Kiss Me, Kate Reviews
Chicago Tribune- Somewhat Recommended
"...I don't easily arrive at the place that old musicals should never be produced; my view is that audiences are capable of separating the mores of the 1940s from those of the present day and contextualizing what they are seeing. But I am of the view that new productions of such shows have to have a plan to remediate some of the offense, such a judicious snipping or re-pacing of problematic lines and/or the development of more ambivalent readings, even if counter to the original 1948 intent. With shows like this, it's also not a bad idea to race through the book and put the focus on the singing and dancing."
Chicago Sun Times- Recommended
"...The good news is that the cast delivers the musical numbers to showstopping effect; it is difficult to imagine all-hands-on-deck production numbers better than those that “Kiss Me Kate” pulls off."
Daily Herald- Highly Recommended
"...Ultimately, this show belongs to Moniz, whose performance marks her return to the Chicago area after three years on tour with "Fun Home" and "Phantom of the Opera." Her Lilli fights the gender war on stage, the battlefield with which she's familiar. That's the source of her power and she exercises it well, with several well-placed kicks to Fred's posterior. What a homecoming it is."
Chicago Reader- Somewhat Recommended
"...Unfortunately, the very quality that makes Kiss Me, Kate great-its embarrassment of riches-is also a problem. The show just has so many elements to get right-serious scenes, comic scenes, rousing tunes, long, complicated dance numbers-and only so much time a production, especially an Equity production with a limited rehearsal schedule, can devote to preparing the show for opening."
Splash Magazine- Highly Recommended
"...Kiss Me Kate is a delightful iconic musical timeless in scope. Interestingly enough, Mariott Lincolnshire's production of Kiss Me Kate is being directed by first-timer Johanna Mackenzie Miller who twenty years ago made her acting debut under the same spotlight. She has reimagined this classic tale through a more modern perspective. She concentrates on Lilli's experience in a male-dominated role the story shifts and we see Lilli realize her worth as an artist and woman."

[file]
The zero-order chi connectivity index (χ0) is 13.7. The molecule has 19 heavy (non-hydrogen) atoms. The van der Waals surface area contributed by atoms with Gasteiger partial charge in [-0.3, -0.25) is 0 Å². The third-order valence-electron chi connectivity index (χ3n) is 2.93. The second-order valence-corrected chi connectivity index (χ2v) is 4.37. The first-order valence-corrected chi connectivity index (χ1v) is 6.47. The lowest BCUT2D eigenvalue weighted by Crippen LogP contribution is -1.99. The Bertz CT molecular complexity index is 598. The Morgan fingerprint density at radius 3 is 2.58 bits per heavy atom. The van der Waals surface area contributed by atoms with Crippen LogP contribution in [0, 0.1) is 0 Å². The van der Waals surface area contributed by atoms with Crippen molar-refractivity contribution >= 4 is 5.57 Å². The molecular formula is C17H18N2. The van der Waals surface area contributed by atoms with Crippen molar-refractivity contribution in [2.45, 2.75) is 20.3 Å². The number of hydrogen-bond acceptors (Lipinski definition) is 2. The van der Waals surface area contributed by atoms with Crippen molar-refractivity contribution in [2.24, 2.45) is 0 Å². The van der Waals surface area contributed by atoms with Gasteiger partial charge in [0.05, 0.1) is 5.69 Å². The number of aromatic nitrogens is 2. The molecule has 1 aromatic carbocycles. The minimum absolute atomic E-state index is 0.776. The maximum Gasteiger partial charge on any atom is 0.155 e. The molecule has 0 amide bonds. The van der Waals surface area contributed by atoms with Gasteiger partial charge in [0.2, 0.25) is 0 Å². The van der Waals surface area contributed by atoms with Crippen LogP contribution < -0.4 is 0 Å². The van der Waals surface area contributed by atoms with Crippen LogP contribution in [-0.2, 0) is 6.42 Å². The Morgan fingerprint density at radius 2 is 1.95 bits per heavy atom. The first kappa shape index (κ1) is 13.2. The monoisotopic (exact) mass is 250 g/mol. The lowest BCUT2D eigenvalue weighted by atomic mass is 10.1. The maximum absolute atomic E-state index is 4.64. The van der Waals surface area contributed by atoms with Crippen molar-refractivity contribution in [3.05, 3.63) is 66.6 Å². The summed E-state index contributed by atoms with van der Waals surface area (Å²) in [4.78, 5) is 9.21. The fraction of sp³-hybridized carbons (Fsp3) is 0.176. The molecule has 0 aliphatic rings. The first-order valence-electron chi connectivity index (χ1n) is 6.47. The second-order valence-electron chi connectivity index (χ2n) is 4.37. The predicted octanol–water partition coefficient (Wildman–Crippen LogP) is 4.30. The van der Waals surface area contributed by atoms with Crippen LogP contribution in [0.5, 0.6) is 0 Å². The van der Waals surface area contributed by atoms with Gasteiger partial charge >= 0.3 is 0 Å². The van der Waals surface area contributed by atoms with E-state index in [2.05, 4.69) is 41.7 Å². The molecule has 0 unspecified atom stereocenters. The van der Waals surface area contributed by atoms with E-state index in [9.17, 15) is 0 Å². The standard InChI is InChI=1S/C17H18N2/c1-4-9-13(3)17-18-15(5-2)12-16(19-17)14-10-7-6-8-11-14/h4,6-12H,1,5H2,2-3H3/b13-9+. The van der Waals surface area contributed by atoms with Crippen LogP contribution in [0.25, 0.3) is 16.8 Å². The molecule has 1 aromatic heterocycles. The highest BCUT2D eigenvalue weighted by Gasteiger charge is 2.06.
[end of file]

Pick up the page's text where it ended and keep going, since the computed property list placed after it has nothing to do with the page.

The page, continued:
Around The Town Chicago- Highly Recommended
"...The show also includes some marvelous Cole Porter songs, such as "Another Op'nin, Another Show", "Wunderbar", "We Open In Venice", "Too Darn Hot" ( this number is divine as Jonathan Butler-Duplessis,, who is known for show stopping numbers,does it again) ,"From This Moment On" and of course "Kiss Me Kate". If you ask people about these songs they will say they know them, but if you ask them about the play, the only one they will know its origin is "Kiss Me Kate"."
WTTW- Highly Recommended
"...And what about Cole Porter, that Indiana-born sophisticate with a wicked wit and a genius for wordplay and irresistible melodies? Let’s just say some might consider him the American musical theater’s counterpart of Shakespeare. Just listen to such songs as “Why Can’t You Behave?,” “So in Love,” “Where Is the Life That Late I Led,” and you might even begin to hear the bard’s iambic pentameter rhythms."
Chicago Theatre Review- Recommended
"...This isn't a perfect production, but then this musical isn't a perfect vehicle. It's dated, but we can look beyond that. The happy ending seems to just happen without very much preparation or fanfare. Depending upon where you're sitting, Scott Davis' strange onstage/backstage scenic design makes it difficult to see what's going on. But the musical numbers, and the actors who perform them, are the reason to see this show. Ryan T. Nelson's spot-on Musical Direction, paired with Patti Garwood's full-sounding pit orchestra and Alex Sanchez's extraordinary choreography combine to make this show "Too Darn Hot!""
Chicagoland Musical Theatre- Highly Recommended
"...Helming that charge is Chicagoland favorite and Kiss Me Kate lead Susan Moniz as “Lilli Vanessi/Kate.” She does everything well—from strong and tender vocals to nuanced acting ranging from perfect comedic timing to rage. Her late show turning away from another possibly failed marriage to yet another misogynist and the song “I’m Ashamed That People Are So Simple” (changed from the original “…Women Are So Simple”) are poignant reminders that this is certainly not one’s grandparents’ Kiss Me…."
Chicago Theater and Arts- Recommended
"...Go for this production's superb vocals, comedic moments and excellent dance numbers. But beware, the 1948 musical written by Bella and Samuel Spewack with music and lyrics by Cole Porter, is based on William Shakespeare's "The Taming of the Shrew.""
Chicago On Stage- Recommended
"...Under Miller’s direction, Moniz puts everything she has into both Kate’s “taming” and Lilli’s vindication (well, as much vindication as the late 40s found appropriate, anyway), showing these diametrically opposite outcomes through radically different approaches to both body and voice in order to make clear that life does not imitate art here. It might just be enough to help you to overcome the antifeminist discomfort of Shakespeare’s play—Miller is certainly hoping it will be—though that is a decision for each audience member to make. For me, I’ll say that this is about as strong a production of Kiss Me, Kate as you are ever likely to see, and if that is not enough to make it palatable for you, you should stay home."